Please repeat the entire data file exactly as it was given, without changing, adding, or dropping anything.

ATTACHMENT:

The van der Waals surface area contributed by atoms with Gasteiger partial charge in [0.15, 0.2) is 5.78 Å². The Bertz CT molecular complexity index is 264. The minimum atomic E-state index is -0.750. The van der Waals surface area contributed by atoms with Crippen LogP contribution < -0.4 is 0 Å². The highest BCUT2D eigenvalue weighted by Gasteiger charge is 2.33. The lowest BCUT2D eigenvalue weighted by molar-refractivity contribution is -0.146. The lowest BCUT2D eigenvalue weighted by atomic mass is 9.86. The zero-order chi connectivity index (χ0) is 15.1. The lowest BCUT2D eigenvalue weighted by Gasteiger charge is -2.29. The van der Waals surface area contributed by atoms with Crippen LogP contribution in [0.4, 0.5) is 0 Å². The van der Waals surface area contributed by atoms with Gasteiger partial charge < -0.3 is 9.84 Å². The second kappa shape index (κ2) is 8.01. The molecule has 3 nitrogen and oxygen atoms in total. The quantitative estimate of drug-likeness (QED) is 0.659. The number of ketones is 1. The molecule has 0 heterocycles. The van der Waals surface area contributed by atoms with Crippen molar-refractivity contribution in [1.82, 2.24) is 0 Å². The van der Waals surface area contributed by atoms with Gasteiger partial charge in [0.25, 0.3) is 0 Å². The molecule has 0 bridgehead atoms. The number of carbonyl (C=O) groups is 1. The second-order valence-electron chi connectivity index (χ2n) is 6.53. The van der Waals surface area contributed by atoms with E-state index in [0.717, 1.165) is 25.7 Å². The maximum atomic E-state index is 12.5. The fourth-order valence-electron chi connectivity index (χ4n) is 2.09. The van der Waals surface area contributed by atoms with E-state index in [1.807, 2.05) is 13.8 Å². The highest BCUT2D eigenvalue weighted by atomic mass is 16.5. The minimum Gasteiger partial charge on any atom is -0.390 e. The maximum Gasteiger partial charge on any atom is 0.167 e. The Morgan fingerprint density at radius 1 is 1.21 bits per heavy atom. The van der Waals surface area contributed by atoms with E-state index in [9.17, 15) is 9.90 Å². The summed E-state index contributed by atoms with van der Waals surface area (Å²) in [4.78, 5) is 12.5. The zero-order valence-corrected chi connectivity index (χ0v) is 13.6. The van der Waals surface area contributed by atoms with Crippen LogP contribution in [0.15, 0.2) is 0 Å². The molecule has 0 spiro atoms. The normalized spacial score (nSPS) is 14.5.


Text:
The van der Waals surface area contributed by atoms with Gasteiger partial charge in [0.15, 0.2) is 5.78 Å². The Bertz CT molecular complexity index is 264. The minimum atomic E-state index is -0.750. The van der Waals surface area contributed by atoms with Crippen LogP contribution < -0.4 is 0 Å². The highest BCUT2D eigenvalue weighted by Gasteiger charge is 2.33. The lowest BCUT2D eigenvalue weighted by molar-refractivity contribution is -0.146. The lowest BCUT2D eigenvalue weighted by atomic mass is 9.86. The zero-order chi connectivity index (χ0) is 15.1. The lowest BCUT2D eigenvalue weighted by Gasteiger charge is -2.29. The van der Waals surface area contributed by atoms with Crippen LogP contribution in [0.4, 0.5) is 0 Å². The van der Waals surface area contributed by atoms with Gasteiger partial charge < -0.3 is 9.84 Å². The second kappa shape index (κ2) is 8.01. The molecule has 3 nitrogen and oxygen atoms in total. The quantitative estimate of drug-likeness (QED) is 0.659. The number of ketones is 1. The molecule has 0 heterocycles. The van der Waals surface area contributed by atoms with Crippen molar-refractivity contribution in [1.82, 2.24) is 0 Å². The van der Waals surface area contributed by atoms with Gasteiger partial charge in [0.25, 0.3) is 0 Å². The molecule has 0 bridgehead atoms. The number of carbonyl (C=O) groups is 1. The second-order valence-electron chi connectivity index (χ2n) is 6.53. The van der Waals surface area contributed by atoms with E-state index in [0.717, 1.165) is 25.7 Å². The maximum atomic E-state index is 12.5. The fourth-order valence-electron chi connectivity index (χ4n) is 2.09. The van der Waals surface area contributed by atoms with E-state index in [1.807, 2.05) is 13.8 Å². The highest BCUT2D eigenvalue weighted by atomic mass is 16.5. The minimum Gasteiger partial charge on any atom is -0.390 e. The maximum Gasteiger partial charge on any atom is 0.167 e. The Morgan fingerprint density at radius 1 is 1.21 bits per heavy atom. The van der Waals surface area contributed by atoms with E-state index in [9.17, 15) is 9.90 Å². The summed E-state index contributed by atoms with van der Waals surface area (Å²) in [4.78, 5) is 12.5. The zero-order valence-corrected chi connectivity index (χ0v) is 13.6. The van der Waals surface area contributed by atoms with Crippen LogP contribution in [0.15, 0.2) is 0 Å². The molecule has 0 spiro atoms. The normalized spacial score (nSPS) is 14.5.